Metz 60CT4 power pack setting for NiCad vs Dryfit

Discussion in 'Lighting Equipment' started by BeBu Lamar, Jan 2, 2021.

  1. I have the Metz 60CT-4 with dryfit battery and yesterday I was going to turn it on to form the capacitor and found that the battery cracked and has only about 3V. So it's no good. I can't find anywhere to buy a replacement battery. I can't find any gel lead acid battery with similar electrical specs that would physically fit in the power pack. I know that the NiCad pack has 5 NiCad cells in it and it's relatively assemble a pack that would fit with NiMH cells. There is a setting in the battery compartment for NiCad or Dryfit but I don't know how to set it. Anyone has any idea?
    I power up the unit using a bench power supply set for 6V and 3A current limit. It seems to work OK.
     
  2. Yes! my flash is set like it's in the picture. I believe I have to set to NC position which is the top position. There is a NiCad pack for sale on ebay for $69 (supposed to be NOS) but I doubt that is still good. However, the case has screws so I can open it up and recell but $69 for just the case is kinda stiff. I am thinking just assemble a pack and connect to the battery holder via alligator clips.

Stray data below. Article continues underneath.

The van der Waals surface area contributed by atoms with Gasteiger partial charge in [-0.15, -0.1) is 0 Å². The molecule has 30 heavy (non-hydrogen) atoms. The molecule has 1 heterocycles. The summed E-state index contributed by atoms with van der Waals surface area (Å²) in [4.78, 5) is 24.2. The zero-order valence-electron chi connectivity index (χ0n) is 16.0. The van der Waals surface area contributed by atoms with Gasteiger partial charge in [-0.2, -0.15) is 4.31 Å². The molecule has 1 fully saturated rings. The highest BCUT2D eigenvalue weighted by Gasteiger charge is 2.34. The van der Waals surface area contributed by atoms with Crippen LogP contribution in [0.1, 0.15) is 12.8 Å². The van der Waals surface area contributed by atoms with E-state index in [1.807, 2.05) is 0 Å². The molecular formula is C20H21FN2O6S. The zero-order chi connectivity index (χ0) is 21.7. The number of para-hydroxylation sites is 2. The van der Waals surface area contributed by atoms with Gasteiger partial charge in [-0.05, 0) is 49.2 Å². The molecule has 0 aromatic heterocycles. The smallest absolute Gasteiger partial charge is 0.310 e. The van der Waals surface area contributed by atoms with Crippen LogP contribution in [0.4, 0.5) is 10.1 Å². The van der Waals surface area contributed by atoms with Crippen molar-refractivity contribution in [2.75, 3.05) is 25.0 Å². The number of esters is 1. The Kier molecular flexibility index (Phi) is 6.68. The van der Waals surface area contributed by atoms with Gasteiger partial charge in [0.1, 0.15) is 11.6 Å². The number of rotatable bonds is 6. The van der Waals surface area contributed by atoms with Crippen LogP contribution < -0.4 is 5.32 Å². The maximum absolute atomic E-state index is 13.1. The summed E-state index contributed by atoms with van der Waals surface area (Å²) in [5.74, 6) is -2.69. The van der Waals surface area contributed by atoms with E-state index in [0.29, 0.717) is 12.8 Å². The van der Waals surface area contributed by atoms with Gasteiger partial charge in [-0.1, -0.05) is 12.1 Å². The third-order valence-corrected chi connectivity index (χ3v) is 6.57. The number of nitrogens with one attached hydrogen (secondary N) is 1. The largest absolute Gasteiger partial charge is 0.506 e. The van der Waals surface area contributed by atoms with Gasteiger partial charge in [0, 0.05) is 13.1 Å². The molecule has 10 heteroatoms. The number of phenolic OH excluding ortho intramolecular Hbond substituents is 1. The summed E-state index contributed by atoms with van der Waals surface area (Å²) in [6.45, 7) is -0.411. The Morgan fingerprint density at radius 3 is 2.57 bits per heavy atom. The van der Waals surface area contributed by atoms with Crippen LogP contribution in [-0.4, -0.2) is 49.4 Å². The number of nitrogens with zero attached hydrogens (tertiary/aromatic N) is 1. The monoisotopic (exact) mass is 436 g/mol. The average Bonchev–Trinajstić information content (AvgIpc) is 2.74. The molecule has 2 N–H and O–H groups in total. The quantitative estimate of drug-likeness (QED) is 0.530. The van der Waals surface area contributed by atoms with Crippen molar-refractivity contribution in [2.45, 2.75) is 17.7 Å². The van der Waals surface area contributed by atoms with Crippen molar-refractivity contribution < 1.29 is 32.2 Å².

3. The dryfit case can be DIY recycled. It's not particularly easy, and a bit messy, but it can be done and costs nothing - except time.

    You need to cut the case apart at the obvious seam at the top. I used a fine-blade junior hacksaw.
    This reveals the lead plates and acid-gel soaked fabric separators. These need to be carefully lifted out and disposed of. I suggest dumping them in a bucket of mild washing soda solution to neutralise any remaining acid.

    You're then left with a plastic case and a top with suitable contacts. A crack in the case shouldn't matter; it's only going to hold 5 C-sized NiMH cells (don't use crappy NiCds).